Response Physio | 21.06.21
When booking a treatment, many of our customers ask us, “Do I need to see a Physiotherapist or a Sports Therapist?”
Both professions share many similarities but are not quite the same. They‘re different healthcare professions, and we‘ll explain what they have in common and what separates them so you can decide which is most appropriate for you.
What are the similarities?
Physiotherapists & Sports Therapists have similar skill sets, as they both require the therapist to be educated to degree level. Both professions can create treatment and exercise plans specifically for the individual to reduce pain levels, complete comprehensive injury assessments, diagnose, and perform soft tissue treatments. This includes massage, manual therapy, and exercise therapy.
What are the main differences?
Sports therapists are trained primarily in musculoskeletal conditions and specialize in the prevention of injury and the rehabilitation of patients back to the level of activity they enjoyed prior to their injury. It combines principles of sport and exercises with physiological and pathological processes to prepare participants for training and competition.
The scope of practice of Physiotherapists includes Neurology, Respiratory, Cardiovascular and Musculoskeletal problems, which means Physiotherapists have expertise working with patients with many different conditions beyond just musculoskeletal. For this reason, medical conditions that neurological, cardiovascular or related to the respiratory system should most definitely see a Physiotherapist.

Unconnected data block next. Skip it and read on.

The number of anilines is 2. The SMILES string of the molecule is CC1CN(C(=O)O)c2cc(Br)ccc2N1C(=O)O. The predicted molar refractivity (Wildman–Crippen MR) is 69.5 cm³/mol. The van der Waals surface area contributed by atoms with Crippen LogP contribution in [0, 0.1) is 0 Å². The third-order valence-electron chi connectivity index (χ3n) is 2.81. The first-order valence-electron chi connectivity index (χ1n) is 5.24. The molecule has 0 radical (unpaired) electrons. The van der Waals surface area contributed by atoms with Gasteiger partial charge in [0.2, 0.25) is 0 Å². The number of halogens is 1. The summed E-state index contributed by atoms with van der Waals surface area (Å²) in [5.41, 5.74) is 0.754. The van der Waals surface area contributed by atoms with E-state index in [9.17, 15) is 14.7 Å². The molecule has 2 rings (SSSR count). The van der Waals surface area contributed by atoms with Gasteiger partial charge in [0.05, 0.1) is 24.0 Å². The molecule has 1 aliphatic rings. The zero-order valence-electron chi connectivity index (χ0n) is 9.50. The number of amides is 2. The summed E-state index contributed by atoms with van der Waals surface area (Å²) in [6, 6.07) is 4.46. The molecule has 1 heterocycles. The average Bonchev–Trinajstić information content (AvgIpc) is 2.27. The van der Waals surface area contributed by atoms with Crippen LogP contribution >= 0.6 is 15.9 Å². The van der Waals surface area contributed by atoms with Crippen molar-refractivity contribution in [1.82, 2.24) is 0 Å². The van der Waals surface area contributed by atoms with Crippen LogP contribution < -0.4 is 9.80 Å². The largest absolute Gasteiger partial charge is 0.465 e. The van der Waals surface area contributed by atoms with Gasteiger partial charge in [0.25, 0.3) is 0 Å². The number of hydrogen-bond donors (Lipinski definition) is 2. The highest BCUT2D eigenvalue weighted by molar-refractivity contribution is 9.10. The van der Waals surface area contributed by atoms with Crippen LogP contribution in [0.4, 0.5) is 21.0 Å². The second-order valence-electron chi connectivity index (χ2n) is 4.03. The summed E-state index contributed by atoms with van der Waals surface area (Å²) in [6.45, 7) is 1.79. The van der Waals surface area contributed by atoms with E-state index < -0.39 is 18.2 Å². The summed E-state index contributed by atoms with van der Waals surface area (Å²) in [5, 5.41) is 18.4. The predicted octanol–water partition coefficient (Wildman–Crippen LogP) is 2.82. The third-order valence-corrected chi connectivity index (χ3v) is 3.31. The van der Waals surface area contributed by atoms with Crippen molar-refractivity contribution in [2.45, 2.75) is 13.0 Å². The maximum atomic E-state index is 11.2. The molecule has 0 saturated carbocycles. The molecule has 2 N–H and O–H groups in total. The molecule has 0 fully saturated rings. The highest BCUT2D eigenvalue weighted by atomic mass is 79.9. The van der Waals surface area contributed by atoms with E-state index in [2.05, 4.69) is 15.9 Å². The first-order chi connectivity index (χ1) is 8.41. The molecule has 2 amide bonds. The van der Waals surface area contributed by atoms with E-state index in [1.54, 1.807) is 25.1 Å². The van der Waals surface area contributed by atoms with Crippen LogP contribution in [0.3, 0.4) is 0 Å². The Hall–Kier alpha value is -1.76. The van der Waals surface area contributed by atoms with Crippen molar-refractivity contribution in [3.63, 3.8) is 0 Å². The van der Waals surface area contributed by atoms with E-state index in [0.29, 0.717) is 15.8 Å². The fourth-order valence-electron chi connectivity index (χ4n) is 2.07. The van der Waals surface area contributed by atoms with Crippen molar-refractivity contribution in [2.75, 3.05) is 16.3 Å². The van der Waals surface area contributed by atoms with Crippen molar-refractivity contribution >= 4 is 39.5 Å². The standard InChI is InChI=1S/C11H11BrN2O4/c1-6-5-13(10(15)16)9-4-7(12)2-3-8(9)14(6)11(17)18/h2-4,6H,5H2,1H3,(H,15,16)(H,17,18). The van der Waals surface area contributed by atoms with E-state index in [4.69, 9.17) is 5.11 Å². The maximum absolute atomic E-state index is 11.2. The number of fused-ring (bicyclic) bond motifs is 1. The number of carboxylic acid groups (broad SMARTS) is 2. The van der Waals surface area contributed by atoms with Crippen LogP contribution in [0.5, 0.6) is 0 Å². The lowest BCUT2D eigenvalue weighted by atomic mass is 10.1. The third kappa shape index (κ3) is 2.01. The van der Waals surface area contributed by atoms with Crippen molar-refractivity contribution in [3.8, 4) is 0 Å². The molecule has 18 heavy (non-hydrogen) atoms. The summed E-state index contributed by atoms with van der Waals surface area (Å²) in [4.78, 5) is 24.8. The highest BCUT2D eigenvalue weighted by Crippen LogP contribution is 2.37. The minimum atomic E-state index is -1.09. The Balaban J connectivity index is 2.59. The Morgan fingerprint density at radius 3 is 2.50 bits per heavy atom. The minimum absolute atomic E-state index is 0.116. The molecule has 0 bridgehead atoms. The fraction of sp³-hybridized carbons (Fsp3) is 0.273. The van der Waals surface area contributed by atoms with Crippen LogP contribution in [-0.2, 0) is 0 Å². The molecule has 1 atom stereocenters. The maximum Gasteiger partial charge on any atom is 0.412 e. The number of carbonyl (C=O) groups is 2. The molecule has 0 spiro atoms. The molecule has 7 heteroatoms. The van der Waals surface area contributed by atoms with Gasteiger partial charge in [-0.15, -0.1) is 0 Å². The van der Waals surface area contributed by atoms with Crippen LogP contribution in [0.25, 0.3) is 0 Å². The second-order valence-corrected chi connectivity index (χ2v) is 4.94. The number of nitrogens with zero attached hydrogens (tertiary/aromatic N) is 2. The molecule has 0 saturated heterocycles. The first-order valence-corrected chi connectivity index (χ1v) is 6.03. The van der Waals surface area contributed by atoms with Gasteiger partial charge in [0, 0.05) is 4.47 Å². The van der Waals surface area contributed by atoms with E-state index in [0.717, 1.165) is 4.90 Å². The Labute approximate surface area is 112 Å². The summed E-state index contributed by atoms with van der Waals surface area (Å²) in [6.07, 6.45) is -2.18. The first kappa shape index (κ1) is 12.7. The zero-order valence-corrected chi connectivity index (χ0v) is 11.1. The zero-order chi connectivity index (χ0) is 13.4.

One caveat, however, is that your insurer may require you to see a physiotherapist if you choose to do so.
It’s very much down to personal preference and who you would rather see. However, what’s important is to find a sports therapist or physiotherapists near you that you can trust and like.
All of our therapists are highly qualified and professionally regulated, so we can provide you with the highest level of care when recovering from injuries or aches and pains, regardless of whether you see a sports therapist or a physiotherapist.
If you would like more advice call 0330 024 1377 or click below to book an appointment at any of our nationwide clinics.
Read this blog written by Physiotherapist Ben Davis-Moore to learn more about plantar fasciitis and how physiotherapy can help.